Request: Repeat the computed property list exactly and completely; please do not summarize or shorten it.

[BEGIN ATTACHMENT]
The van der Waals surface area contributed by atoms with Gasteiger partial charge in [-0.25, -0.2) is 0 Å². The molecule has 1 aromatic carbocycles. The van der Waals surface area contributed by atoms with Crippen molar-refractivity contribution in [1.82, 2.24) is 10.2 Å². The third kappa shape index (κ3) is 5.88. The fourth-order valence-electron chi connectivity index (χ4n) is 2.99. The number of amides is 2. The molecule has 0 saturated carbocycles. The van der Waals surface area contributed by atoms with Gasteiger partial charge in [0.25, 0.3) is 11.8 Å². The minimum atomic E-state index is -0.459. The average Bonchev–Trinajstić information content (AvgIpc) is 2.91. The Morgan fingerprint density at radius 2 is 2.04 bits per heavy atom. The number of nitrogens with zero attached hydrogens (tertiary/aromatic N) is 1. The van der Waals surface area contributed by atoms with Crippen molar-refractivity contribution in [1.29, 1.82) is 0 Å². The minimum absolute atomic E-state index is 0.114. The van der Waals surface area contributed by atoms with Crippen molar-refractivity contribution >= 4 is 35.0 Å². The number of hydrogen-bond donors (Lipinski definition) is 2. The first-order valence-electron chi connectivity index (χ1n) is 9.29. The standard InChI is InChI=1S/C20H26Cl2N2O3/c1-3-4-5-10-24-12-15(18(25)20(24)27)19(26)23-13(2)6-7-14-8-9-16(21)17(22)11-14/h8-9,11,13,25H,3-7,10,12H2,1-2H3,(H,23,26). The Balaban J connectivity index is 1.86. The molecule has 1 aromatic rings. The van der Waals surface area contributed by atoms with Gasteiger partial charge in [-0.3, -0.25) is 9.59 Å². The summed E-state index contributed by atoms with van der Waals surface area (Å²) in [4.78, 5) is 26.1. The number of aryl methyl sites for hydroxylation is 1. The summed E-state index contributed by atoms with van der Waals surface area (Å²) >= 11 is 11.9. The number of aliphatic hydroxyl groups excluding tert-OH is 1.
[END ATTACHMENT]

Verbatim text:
The van der Waals surface area contributed by atoms with Gasteiger partial charge in [-0.25, -0.2) is 0 Å². The molecule has 1 aromatic carbocycles. The van der Waals surface area contributed by atoms with Crippen molar-refractivity contribution in [1.82, 2.24) is 10.2 Å². The third kappa shape index (κ3) is 5.88. The fourth-order valence-electron chi connectivity index (χ4n) is 2.99. The number of amides is 2. The molecule has 0 saturated carbocycles. The van der Waals surface area contributed by atoms with Gasteiger partial charge in [0.25, 0.3) is 11.8 Å². The minimum atomic E-state index is -0.459. The average Bonchev–Trinajstić information content (AvgIpc) is 2.91. The Morgan fingerprint density at radius 2 is 2.04 bits per heavy atom. The number of nitrogens with zero attached hydrogens (tertiary/aromatic N) is 1. The van der Waals surface area contributed by atoms with Crippen molar-refractivity contribution in [1.29, 1.82) is 0 Å². The minimum absolute atomic E-state index is 0.114. The van der Waals surface area contributed by atoms with Crippen molar-refractivity contribution >= 4 is 35.0 Å². The number of hydrogen-bond donors (Lipinski definition) is 2. The first-order valence-electron chi connectivity index (χ1n) is 9.29. The standard InChI is InChI=1S/C20H26Cl2N2O3/c1-3-4-5-10-24-12-15(18(25)20(24)27)19(26)23-13(2)6-7-14-8-9-16(21)17(22)11-14/h8-9,11,13,25H,3-7,10,12H2,1-2H3,(H,23,26). The Balaban J connectivity index is 1.86. The molecule has 1 aromatic rings. The van der Waals surface area contributed by atoms with Gasteiger partial charge in [-0.3, -0.25) is 9.59 Å². The summed E-state index contributed by atoms with van der Waals surface area (Å²) in [4.78, 5) is 26.1. The number of aryl methyl sites for hydroxylation is 1. The summed E-state index contributed by atoms with van der Waals surface area (Å²) >= 11 is 11.9. The number of aliphatic hydroxyl groups excluding tert-OH is 1.